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Daily Catholic Question

Did Samson commit suicide?

Samson's destruction of the Philistine temple of Dagon was not intended as an act of suicide. Although Samson might reasonably have foreseen his own death as a result of his action, his primary intent—as seen from the prayer he uttered at the time—was to return to the mission God gave him.

If a brave firefighter were to sacrifice his life to save a small child, we would not see that as an act of suicide. For that matter, we would not see the life of Jesus as an act of suicide, even though he might clearly have foreseen that he would be crucified.

The Church's prohibition on suicide is a statement on the value of human life. Those who die while affirming or protecting human life are not guilty of suicide.

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Friday, March 1, 2013
Daily Catholic Question for 2/28/2013 Daily Catholic Question for 3/2/2013


Augustine of Hippo: A Christian at 33, a priest at 36, a bishop at 41: Many people are familiar with the biographical sketch of Augustine of Hippo, sinner turned saint. But really to get to know the man is a rewarding experience. 
<p>There quickly surfaces the intensity with which he lived his life, whether his path led away from or toward God. The tears of his mother, the instructions of Ambrose and, most of all, God himself speaking to him in the Scriptures redirected Augustine’s love of life to a life of love. </p><p>Having been so deeply immersed in creature-pride of life in his early days and having drunk deeply of its bitter dregs, it is not surprising that Augustine should have turned, with a holy fierceness, against the many demon-thrusts rampant in his day. His times were truly decadent—politically, socially, morally. He was both feared and loved, like the Master. The perennial criticism leveled against him: a fundamental rigorism. </p><p>In his day, he providentially fulfilled the office of prophet. Like Jeremiah and other greats, he was hard-pressed but could not keep quiet. “I say to myself, I will not mention him,/I will speak in his name no more./But then it becomes like fire burning in my heart,/imprisoned in my bones;/I grow weary holding it in,/I cannot endure it” (Jeremiah 20:9).</p> American Catholic Blog Lord, please fill my heart and soul with the confidence that you will always provide what I need, when I need it, and let me be obedient to you.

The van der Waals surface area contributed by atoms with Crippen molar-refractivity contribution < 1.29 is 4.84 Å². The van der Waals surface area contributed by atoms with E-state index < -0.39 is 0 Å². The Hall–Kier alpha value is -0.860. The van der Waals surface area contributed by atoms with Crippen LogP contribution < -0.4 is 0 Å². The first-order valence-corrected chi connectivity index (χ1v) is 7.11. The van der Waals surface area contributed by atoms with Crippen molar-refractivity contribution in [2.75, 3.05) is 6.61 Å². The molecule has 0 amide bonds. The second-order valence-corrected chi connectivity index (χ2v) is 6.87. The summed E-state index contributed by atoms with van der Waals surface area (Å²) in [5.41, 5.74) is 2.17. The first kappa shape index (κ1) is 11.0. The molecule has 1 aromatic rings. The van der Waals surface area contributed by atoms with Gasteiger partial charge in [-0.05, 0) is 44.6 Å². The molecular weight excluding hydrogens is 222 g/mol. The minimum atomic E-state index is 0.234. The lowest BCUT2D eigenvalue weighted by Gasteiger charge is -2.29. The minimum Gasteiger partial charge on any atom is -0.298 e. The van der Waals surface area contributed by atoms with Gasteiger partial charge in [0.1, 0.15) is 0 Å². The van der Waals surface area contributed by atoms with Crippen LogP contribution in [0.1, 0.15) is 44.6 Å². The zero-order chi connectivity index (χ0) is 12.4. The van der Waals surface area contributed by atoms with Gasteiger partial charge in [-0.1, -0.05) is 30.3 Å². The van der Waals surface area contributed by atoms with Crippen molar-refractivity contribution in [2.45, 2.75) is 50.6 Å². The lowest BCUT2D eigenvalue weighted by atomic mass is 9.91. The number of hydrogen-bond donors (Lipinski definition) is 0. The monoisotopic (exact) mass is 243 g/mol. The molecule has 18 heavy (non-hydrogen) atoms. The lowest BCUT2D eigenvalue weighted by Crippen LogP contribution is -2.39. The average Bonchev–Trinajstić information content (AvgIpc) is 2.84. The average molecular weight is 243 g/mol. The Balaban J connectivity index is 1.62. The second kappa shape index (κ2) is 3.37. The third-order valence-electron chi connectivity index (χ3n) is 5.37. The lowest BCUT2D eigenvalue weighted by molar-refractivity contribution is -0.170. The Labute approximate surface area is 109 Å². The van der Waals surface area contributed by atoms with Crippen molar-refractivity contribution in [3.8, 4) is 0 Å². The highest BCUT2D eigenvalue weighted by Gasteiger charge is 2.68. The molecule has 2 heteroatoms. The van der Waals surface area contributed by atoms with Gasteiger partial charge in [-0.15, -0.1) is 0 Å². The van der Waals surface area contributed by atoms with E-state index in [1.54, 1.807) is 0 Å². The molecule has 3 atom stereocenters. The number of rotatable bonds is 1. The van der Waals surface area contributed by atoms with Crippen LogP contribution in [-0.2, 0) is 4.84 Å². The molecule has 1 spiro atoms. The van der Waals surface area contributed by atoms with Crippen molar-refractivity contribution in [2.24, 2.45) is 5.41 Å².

Stumble Virtue Vice and the Space Between

 
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